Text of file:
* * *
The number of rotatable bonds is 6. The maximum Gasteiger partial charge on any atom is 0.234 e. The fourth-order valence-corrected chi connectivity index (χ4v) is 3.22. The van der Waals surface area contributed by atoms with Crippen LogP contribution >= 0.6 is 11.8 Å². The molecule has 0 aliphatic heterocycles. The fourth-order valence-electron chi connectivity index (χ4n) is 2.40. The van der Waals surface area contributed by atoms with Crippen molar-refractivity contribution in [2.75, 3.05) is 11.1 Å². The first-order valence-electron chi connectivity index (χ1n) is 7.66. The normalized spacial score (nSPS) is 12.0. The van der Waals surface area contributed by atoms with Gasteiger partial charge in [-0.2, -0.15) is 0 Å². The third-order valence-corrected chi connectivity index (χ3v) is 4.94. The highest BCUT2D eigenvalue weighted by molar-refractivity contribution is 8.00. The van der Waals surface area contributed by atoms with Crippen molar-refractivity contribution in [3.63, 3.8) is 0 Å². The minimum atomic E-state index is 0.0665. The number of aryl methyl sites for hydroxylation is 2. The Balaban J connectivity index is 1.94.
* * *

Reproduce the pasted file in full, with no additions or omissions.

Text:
The number of rotatable bonds is 6. The maximum Gasteiger partial charge on any atom is 0.234 e. The fourth-order valence-corrected chi connectivity index (χ4v) is 3.22. The van der Waals surface area contributed by atoms with Crippen LogP contribution >= 0.6 is 11.8 Å². The molecule has 0 aliphatic heterocycles. The fourth-order valence-electron chi connectivity index (χ4n) is 2.40. The van der Waals surface area contributed by atoms with Crippen molar-refractivity contribution in [2.75, 3.05) is 11.1 Å². The first-order valence-electron chi connectivity index (χ1n) is 7.66. The normalized spacial score (nSPS) is 12.0. The van der Waals surface area contributed by atoms with Gasteiger partial charge in [-0.2, -0.15) is 0 Å². The third-order valence-corrected chi connectivity index (χ3v) is 4.94. The highest BCUT2D eigenvalue weighted by molar-refractivity contribution is 8.00. The van der Waals surface area contributed by atoms with Crippen molar-refractivity contribution in [3.63, 3.8) is 0 Å². The minimum atomic E-state index is 0.0665. The number of aryl methyl sites for hydroxylation is 2. The Balaban J connectivity index is 1.94.